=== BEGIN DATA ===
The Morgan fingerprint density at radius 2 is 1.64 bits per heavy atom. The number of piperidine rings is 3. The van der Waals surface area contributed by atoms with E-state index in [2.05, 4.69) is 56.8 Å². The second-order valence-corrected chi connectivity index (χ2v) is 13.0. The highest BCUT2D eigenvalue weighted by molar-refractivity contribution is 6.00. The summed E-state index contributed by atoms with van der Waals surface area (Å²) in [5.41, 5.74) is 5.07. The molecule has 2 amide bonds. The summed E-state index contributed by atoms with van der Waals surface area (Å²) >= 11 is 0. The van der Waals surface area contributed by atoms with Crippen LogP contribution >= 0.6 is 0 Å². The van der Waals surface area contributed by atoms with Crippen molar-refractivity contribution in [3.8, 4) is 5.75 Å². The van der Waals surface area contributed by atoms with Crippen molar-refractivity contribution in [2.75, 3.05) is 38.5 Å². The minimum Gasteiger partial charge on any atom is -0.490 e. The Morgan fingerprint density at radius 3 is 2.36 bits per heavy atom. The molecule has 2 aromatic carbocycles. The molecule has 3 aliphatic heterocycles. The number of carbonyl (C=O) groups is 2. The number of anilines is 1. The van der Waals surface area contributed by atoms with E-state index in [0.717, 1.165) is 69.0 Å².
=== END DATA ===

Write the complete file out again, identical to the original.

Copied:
The Morgan fingerprint density at radius 2 is 1.64 bits per heavy atom. The number of piperidine rings is 3. The van der Waals surface area contributed by atoms with E-state index in [2.05, 4.69) is 56.8 Å². The second-order valence-corrected chi connectivity index (χ2v) is 13.0. The highest BCUT2D eigenvalue weighted by molar-refractivity contribution is 6.00. The summed E-state index contributed by atoms with van der Waals surface area (Å²) in [5.41, 5.74) is 5.07. The molecule has 2 amide bonds. The summed E-state index contributed by atoms with van der Waals surface area (Å²) >= 11 is 0. The van der Waals surface area contributed by atoms with Crippen LogP contribution >= 0.6 is 0 Å². The van der Waals surface area contributed by atoms with Crippen molar-refractivity contribution in [3.8, 4) is 5.75 Å². The van der Waals surface area contributed by atoms with Crippen molar-refractivity contribution in [2.75, 3.05) is 38.5 Å². The minimum Gasteiger partial charge on any atom is -0.490 e. The Morgan fingerprint density at radius 3 is 2.36 bits per heavy atom. The molecule has 2 aromatic carbocycles. The molecule has 3 aliphatic heterocycles. The number of carbonyl (C=O) groups is 2. The number of anilines is 1. The van der Waals surface area contributed by atoms with E-state index in [0.717, 1.165) is 69.0 Å².